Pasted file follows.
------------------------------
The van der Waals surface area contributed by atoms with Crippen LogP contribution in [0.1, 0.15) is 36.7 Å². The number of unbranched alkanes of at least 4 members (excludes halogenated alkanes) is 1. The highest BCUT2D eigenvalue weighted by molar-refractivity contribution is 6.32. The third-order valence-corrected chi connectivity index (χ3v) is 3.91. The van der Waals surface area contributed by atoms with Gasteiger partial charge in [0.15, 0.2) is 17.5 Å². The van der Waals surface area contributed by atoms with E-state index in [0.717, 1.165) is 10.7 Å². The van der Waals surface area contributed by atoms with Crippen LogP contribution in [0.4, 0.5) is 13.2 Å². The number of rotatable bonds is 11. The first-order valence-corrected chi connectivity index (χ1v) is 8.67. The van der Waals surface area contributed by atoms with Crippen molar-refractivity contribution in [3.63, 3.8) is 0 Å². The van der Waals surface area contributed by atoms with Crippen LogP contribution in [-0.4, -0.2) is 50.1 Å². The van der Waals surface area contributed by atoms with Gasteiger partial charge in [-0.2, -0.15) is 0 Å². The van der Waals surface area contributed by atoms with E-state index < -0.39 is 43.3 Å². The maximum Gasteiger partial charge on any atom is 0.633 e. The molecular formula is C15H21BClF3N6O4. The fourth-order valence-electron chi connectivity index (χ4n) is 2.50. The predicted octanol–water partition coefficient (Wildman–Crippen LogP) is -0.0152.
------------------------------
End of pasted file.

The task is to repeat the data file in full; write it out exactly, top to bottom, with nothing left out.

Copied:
The van der Waals surface area contributed by atoms with Crippen LogP contribution in [0.1, 0.15) is 36.7 Å². The number of unbranched alkanes of at least 4 members (excludes halogenated alkanes) is 1. The highest BCUT2D eigenvalue weighted by molar-refractivity contribution is 6.32. The third-order valence-corrected chi connectivity index (χ3v) is 3.91. The van der Waals surface area contributed by atoms with Gasteiger partial charge in [0.15, 0.2) is 17.5 Å². The van der Waals surface area contributed by atoms with E-state index in [0.717, 1.165) is 10.7 Å². The van der Waals surface area contributed by atoms with Crippen LogP contribution in [0.4, 0.5) is 13.2 Å². The number of rotatable bonds is 11. The first-order valence-corrected chi connectivity index (χ1v) is 8.67. The van der Waals surface area contributed by atoms with Crippen molar-refractivity contribution in [3.63, 3.8) is 0 Å². The van der Waals surface area contributed by atoms with Crippen LogP contribution in [-0.4, -0.2) is 50.1 Å². The van der Waals surface area contributed by atoms with Gasteiger partial charge in [-0.2, -0.15) is 0 Å². The van der Waals surface area contributed by atoms with E-state index < -0.39 is 43.3 Å². The maximum Gasteiger partial charge on any atom is 0.633 e. The molecular formula is C15H21BClF3N6O4. The fourth-order valence-electron chi connectivity index (χ4n) is 2.50. The predicted octanol–water partition coefficient (Wildman–Crippen LogP) is -0.0152.